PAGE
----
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Airway Management/Oxygen Therapy (ATI)

What is an oropharyngeal airway used for?
Used to keep the upper airway patent when it is at risk for becoming obstructed by the tongue or by secretions.
What patient population should oropharyngeal airways be used on?
Patients who LOC is altered because if gag reflex
What is a nasopharyngeal airway used for?
Used to keep the upper airway patent. They are inserted through the nares and extend into the oropharynx
Endotracheal tube are used for what?
Used for patients undergoing a procedure that requires general anesthesia and/or mechanial ventilation.
ET tubes are not usually left in place for more than 14 days. Why?
Risk of infection and airway injury
Tracheostomy tubes are used for what?
Used for patients who need long-term airway support.
Suctioning clears secretions from the airway of patients who cannot ______ and ________ them without assistance.
Mobilize; expectorate
What are some complications of suctioning?
Hypoxia, injury to the airway, nosocomial infections, and cardiac dysrhythmias.
What are the most common types of suctioning?
Oropharyngeal, nasopharyngeal, nasotracheal. and artificial airway
Nasotrachial suctioning is considered sterile or nonsterile?
Yankauer suction cath. can help clear secretions from the ____.
Can you use a Yankauer suction cath. more than once on the same patient?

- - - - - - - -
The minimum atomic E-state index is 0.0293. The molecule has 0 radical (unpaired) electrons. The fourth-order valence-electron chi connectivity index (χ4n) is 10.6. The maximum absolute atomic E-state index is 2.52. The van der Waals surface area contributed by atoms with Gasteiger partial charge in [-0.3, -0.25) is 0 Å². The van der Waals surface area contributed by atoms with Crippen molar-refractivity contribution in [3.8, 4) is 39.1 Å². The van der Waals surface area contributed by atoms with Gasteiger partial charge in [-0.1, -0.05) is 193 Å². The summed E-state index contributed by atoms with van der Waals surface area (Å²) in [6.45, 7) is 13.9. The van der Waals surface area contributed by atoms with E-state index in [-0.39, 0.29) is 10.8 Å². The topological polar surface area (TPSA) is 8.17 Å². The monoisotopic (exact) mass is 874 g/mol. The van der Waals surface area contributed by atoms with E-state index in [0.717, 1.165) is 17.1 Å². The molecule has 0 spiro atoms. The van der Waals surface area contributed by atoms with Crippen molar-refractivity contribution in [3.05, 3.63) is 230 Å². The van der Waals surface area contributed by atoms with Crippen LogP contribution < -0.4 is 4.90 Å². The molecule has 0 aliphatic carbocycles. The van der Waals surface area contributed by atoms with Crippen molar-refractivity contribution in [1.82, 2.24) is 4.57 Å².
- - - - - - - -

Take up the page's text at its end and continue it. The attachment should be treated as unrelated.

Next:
Nasopharyngeal and nasotrachel suctioning helps remove secretion from where?
Lower airway of patients who cannot cough and do not have an artificial airway
What is the goal of chest physiotherapy?
To loosen respiratory secretions and move them into the central airways where they can be removed by coughing or suctioning.
What is postural drainage?
Performed to remove secretions by gravity from different areas of the lungs.
How often is postural drainage performed?
Two to three times a day, often before meals and at bedtime
What are the most common hazards of oxygen therapy?
Fire, equipment malfunction, and pressure hazards
Oxygen therapy is indicated for patients who are at risk for developing?
Who is at risk for hypoxia?
Patients who are recovering from surgery and may be in pain or still sedated, respiratory illness that causes excessive secretions to accumulate in the lungs or conditions that reduce the circulation of blood through the lungs.
What are the signs and symptoms of early stage hypoxia?
Patient often feels restless and confused and might report feeling anxious. Vitals might also vary from baseline
What are the signs and symptoms of late stage hypoxia?
The patient is likely to develop hypotension, bradycardia, and metabolic acidosis, and develop cyanosis.
Chronic hypoxia signs and symptoms are?
Clubbing of fingers and toes, peripheral edema, right-sided heart failure, and oxygen saturation below 87%

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